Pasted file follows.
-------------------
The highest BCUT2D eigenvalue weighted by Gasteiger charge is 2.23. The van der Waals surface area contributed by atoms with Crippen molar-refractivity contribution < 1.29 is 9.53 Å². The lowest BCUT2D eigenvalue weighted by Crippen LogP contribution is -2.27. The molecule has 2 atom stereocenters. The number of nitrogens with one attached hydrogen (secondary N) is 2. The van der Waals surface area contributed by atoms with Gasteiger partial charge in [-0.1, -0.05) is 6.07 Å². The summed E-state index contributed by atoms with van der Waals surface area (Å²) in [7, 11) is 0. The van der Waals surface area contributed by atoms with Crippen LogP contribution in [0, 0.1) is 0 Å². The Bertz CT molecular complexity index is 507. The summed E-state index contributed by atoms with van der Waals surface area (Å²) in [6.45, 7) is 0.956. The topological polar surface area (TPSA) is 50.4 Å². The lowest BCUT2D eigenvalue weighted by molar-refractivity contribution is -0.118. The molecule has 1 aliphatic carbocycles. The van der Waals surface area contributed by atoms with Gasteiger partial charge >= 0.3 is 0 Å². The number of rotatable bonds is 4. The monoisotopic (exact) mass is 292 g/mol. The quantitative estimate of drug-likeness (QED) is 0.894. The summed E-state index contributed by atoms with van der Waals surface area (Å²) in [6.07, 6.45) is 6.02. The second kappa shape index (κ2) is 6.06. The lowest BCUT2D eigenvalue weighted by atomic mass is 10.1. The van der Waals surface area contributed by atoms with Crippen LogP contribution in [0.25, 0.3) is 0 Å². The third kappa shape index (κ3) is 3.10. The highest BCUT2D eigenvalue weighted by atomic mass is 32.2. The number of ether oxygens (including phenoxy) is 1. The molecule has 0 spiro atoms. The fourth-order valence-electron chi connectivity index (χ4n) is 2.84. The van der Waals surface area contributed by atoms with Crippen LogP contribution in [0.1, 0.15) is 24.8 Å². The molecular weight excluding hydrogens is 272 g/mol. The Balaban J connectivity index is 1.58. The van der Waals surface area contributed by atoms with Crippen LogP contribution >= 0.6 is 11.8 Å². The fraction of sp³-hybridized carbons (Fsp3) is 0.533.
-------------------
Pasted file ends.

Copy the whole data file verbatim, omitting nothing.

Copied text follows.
The highest BCUT2D eigenvalue weighted by Gasteiger charge is 2.23. The van der Waals surface area contributed by atoms with Crippen molar-refractivity contribution < 1.29 is 9.53 Å². The lowest BCUT2D eigenvalue weighted by Crippen LogP contribution is -2.27. The molecule has 2 atom stereocenters. The number of nitrogens with one attached hydrogen (secondary N) is 2. The van der Waals surface area contributed by atoms with Gasteiger partial charge in [-0.1, -0.05) is 6.07 Å². The summed E-state index contributed by atoms with van der Waals surface area (Å²) in [7, 11) is 0. The van der Waals surface area contributed by atoms with Crippen LogP contribution in [0, 0.1) is 0 Å². The Bertz CT molecular complexity index is 507. The summed E-state index contributed by atoms with van der Waals surface area (Å²) in [6.45, 7) is 0.956. The topological polar surface area (TPSA) is 50.4 Å². The lowest BCUT2D eigenvalue weighted by molar-refractivity contribution is -0.118. The molecule has 1 aliphatic carbocycles. The van der Waals surface area contributed by atoms with Gasteiger partial charge >= 0.3 is 0 Å². The number of rotatable bonds is 4. The monoisotopic (exact) mass is 292 g/mol. The quantitative estimate of drug-likeness (QED) is 0.894. The summed E-state index contributed by atoms with van der Waals surface area (Å²) in [6.07, 6.45) is 6.02. The second kappa shape index (κ2) is 6.06. The lowest BCUT2D eigenvalue weighted by atomic mass is 10.1. The van der Waals surface area contributed by atoms with Crippen LogP contribution in [0.25, 0.3) is 0 Å². The third kappa shape index (κ3) is 3.10. The highest BCUT2D eigenvalue weighted by atomic mass is 32.2. The number of ether oxygens (including phenoxy) is 1. The molecule has 0 spiro atoms. The fourth-order valence-electron chi connectivity index (χ4n) is 2.84. The van der Waals surface area contributed by atoms with Crippen LogP contribution in [0.1, 0.15) is 24.8 Å². The molecular weight excluding hydrogens is 272 g/mol. The Balaban J connectivity index is 1.58. The van der Waals surface area contributed by atoms with Crippen LogP contribution >= 0.6 is 11.8 Å². The fraction of sp³-hybridized carbons (Fsp3) is 0.533.